My first job out of school, in 1968, was editing transcripts and answering constituent mail for U.S. Sen. Sam Ervin, D-NC. This was five years before he became famous for chairing the Senate Watergate Committee, which revealed that President Nixon had a secret taping system in the Oval Office.
He was a Southern conservative, but not a typical one. He was a genuine expert on Constitutional law. Before he was appointed to the Senate to fill an unexpired term, he was chief justice of the North Carolina Supreme Court. The top law professors in the top law schools in the country considered him a peer.
Ervin opposed civil rights laws on Constitutional grounds because he was against laws protecting particular groups. “Why not pass a law for people with red hair?” he’d say to supporters of civil rights laws. It was a genuine blind spot in his understanding.
My father, who was a constitutional expert in his own right, used to say, “Ervin’s Constitution did not include the 14th Amendment.” He also said that if he were an African American on trial in North Carolina, he would want Ervin for a judge.
When a reporter from the Carolina Israelite, a newspaper that covers the North Carolina Jewish community, asked Washington representatives of national Jewish organizations their opinion of Sen. Ervin, my father answered, “He’s a Southern senator, so naturally we disagree on a lot of issues. But basically we think he’s a real mensch.” That’s the nicest, most respectful thing you can call a person in Yiddish.
On First Amendment issues, Ervin was a real strict constructionist. It was not just a catch-phrase. On freedom of religion, speech, assembly, petition, and press, the Constitution says “no law abridging…” To Ervin, that meant no law. He opposed surveillance on American political dissenters.
Explaining positions I disagreed with in Ervin’s constituent mail was easier than it sounds. All his positions were based on constitutional principles I agreed with. When the same principles brought us to different positions on issues, I explained the principle, and put the boss’s opinion at the bottom. Sometimes, I argued both sides of the issue, and put the boss’s opinion at the end. Informing the reader was not against my principles.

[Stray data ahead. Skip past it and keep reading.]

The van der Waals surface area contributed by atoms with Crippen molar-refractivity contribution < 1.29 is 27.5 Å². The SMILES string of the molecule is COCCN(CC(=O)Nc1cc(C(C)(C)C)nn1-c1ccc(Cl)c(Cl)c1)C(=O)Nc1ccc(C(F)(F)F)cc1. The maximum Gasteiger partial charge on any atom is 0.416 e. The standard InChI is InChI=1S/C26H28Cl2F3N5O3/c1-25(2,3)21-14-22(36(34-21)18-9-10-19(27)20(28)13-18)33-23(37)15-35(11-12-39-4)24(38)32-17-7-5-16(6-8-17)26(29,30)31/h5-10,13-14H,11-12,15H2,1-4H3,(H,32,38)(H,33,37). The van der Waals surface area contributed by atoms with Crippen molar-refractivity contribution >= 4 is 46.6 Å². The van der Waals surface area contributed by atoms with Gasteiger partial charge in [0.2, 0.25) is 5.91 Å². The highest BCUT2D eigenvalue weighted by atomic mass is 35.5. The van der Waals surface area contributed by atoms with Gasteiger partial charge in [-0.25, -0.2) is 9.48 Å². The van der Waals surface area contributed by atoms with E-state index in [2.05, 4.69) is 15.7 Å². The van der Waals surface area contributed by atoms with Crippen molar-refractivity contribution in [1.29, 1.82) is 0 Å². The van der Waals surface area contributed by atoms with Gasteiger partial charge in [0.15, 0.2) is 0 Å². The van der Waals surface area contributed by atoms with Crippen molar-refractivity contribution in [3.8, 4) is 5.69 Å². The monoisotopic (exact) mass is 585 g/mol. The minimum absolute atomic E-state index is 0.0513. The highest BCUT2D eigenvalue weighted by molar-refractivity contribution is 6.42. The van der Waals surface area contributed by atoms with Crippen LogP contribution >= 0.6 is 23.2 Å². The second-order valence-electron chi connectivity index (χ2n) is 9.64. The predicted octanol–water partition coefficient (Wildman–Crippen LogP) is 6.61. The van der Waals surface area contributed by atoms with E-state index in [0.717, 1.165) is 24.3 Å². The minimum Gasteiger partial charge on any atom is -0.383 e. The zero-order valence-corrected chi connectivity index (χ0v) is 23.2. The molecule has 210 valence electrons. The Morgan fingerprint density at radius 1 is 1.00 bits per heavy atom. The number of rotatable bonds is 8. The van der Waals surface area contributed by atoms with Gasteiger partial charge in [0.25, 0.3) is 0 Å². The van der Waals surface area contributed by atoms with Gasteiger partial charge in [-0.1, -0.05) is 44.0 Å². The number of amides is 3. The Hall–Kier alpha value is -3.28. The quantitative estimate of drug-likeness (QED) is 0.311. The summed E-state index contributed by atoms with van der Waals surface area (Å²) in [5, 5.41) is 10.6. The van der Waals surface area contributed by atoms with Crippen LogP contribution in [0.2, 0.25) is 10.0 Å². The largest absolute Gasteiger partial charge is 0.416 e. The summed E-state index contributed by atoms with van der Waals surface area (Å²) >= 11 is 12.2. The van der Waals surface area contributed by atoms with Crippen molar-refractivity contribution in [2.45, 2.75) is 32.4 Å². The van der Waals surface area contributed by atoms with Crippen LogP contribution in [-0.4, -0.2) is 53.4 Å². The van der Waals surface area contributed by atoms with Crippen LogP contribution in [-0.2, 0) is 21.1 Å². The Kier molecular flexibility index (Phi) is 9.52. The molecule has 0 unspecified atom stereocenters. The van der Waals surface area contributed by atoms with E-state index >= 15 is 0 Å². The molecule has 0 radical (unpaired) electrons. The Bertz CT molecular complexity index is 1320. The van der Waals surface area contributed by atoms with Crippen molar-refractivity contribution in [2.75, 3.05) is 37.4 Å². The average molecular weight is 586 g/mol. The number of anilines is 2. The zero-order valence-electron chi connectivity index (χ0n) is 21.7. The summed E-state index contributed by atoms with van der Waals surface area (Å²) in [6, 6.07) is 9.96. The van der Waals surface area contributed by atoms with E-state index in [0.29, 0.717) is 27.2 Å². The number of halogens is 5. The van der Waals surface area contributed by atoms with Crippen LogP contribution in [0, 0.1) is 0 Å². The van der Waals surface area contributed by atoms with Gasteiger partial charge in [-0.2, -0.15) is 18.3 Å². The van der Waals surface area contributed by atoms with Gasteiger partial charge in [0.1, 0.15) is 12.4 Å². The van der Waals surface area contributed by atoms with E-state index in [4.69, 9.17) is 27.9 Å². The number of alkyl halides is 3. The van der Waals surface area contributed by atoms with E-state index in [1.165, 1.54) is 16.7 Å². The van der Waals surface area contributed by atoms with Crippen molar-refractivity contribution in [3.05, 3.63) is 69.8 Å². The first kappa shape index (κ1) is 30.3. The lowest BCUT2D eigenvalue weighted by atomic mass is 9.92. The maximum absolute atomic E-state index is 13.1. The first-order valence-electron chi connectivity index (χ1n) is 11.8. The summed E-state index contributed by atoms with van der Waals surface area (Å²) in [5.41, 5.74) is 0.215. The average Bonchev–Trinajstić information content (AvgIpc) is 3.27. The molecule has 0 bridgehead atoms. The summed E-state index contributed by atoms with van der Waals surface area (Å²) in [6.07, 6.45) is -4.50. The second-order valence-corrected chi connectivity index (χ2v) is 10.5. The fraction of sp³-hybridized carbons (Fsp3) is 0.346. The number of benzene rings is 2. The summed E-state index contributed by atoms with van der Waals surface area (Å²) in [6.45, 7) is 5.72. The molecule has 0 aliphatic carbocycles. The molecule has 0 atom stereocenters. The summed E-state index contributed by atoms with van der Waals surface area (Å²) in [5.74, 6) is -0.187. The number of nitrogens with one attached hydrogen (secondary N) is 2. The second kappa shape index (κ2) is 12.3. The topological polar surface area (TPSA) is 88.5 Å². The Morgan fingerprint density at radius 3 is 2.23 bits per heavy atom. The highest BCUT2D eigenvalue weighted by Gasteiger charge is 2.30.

The experience was extremely valuable years later, when I was hired to write editorials for the conservative Lawrence Eagle-Tribune newspaper. There, if I could not write an editorial in good conscience, they’d ask somebody else.
Capitol Hill was a unique perch to watch the upheavals of 1968. I was a typical college kid, with the typical opinions of Oberlin College students. I supported Robert Kennedy for President, which made me conservative in Oberlin. In Washington, I fell off the left end. They even my hair was long. It was just over the ears.
One morning, I started the car to go to work, and learned Robert Kennedy had been shot, and would either die or become a vegetable. When I got to work, the Republican counsel in the Subcommittee on Separation of Powers, where my desk was, was having a party at his desk, calling all his friends. “Isn’t this FANTASTIC!”
“Jesus, Larry,” everybody said. “Well, my political evaluation of him hasn’t changed,” he said.
I also watched the riots in the streets outside the Democratic convention in Chicago. A blue ribbon panel later called concluded that the police rioted. The Democratic counsel could not understand why I refused to support Hubert Humphrey. A photo of my Oberlin friend Bruce Logan became the cover of Newsweek, his shirt torn and his face bloody. Logan was a clean-cut, non-violent Quaker. Humphrey said nothing, afraid to upset Lyndon Johnson, Chicago Mayor Richard Daley, and the other big power brokers in the Democratic Party. I wasn’t going to help him.
These days, people, especially news reporters, laugh at the idea that elected officials can be honest, conscientious public servants. Maybe that’s true now, though I hate to believe it. I’m glad I remember when there were a bunch of public servants among the scoundrels holding public office. I like to call attention to them now and then.